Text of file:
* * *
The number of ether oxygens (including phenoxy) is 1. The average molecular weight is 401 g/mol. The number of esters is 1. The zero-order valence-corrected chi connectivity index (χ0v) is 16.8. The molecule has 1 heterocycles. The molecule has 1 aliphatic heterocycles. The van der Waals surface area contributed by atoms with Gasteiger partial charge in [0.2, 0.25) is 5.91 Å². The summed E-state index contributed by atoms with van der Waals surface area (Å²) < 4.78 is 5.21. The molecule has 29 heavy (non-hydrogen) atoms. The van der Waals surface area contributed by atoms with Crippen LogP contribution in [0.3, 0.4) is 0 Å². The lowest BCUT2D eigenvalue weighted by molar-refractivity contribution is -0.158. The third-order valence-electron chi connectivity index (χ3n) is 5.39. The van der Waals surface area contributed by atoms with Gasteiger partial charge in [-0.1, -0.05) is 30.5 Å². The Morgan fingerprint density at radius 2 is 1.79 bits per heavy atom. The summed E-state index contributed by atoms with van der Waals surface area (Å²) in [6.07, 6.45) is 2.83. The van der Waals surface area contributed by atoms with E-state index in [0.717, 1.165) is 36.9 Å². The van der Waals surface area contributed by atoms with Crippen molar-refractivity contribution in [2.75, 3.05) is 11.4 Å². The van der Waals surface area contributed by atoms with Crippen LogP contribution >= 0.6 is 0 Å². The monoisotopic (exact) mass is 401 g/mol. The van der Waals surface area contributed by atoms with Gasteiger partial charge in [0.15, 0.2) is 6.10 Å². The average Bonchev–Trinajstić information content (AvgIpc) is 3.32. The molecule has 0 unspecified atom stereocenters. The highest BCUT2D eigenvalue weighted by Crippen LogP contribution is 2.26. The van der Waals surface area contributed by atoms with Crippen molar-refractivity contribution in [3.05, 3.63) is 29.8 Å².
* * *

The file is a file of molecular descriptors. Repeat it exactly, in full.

The number of ether oxygens (including phenoxy) is 1. The average molecular weight is 401 g/mol. The number of esters is 1. The zero-order valence-corrected chi connectivity index (χ0v) is 16.8. The molecule has 1 heterocycles. The molecule has 1 aliphatic heterocycles. The van der Waals surface area contributed by atoms with Gasteiger partial charge in [0.2, 0.25) is 5.91 Å². The summed E-state index contributed by atoms with van der Waals surface area (Å²) < 4.78 is 5.21. The molecule has 29 heavy (non-hydrogen) atoms. The van der Waals surface area contributed by atoms with Crippen LogP contribution in [0.3, 0.4) is 0 Å². The lowest BCUT2D eigenvalue weighted by molar-refractivity contribution is -0.158. The third-order valence-electron chi connectivity index (χ3n) is 5.39. The van der Waals surface area contributed by atoms with Gasteiger partial charge in [-0.1, -0.05) is 30.5 Å². The Morgan fingerprint density at radius 2 is 1.79 bits per heavy atom. The summed E-state index contributed by atoms with van der Waals surface area (Å²) in [6.07, 6.45) is 2.83. The van der Waals surface area contributed by atoms with E-state index in [0.717, 1.165) is 36.9 Å². The van der Waals surface area contributed by atoms with Crippen molar-refractivity contribution in [2.75, 3.05) is 11.4 Å². The van der Waals surface area contributed by atoms with Crippen LogP contribution >= 0.6 is 0 Å². The monoisotopic (exact) mass is 401 g/mol. The van der Waals surface area contributed by atoms with Gasteiger partial charge in [0.15, 0.2) is 6.10 Å². The average Bonchev–Trinajstić information content (AvgIpc) is 3.32. The molecule has 0 unspecified atom stereocenters. The highest BCUT2D eigenvalue weighted by Crippen LogP contribution is 2.26. The van der Waals surface area contributed by atoms with Crippen molar-refractivity contribution in [3.05, 3.63) is 29.8 Å².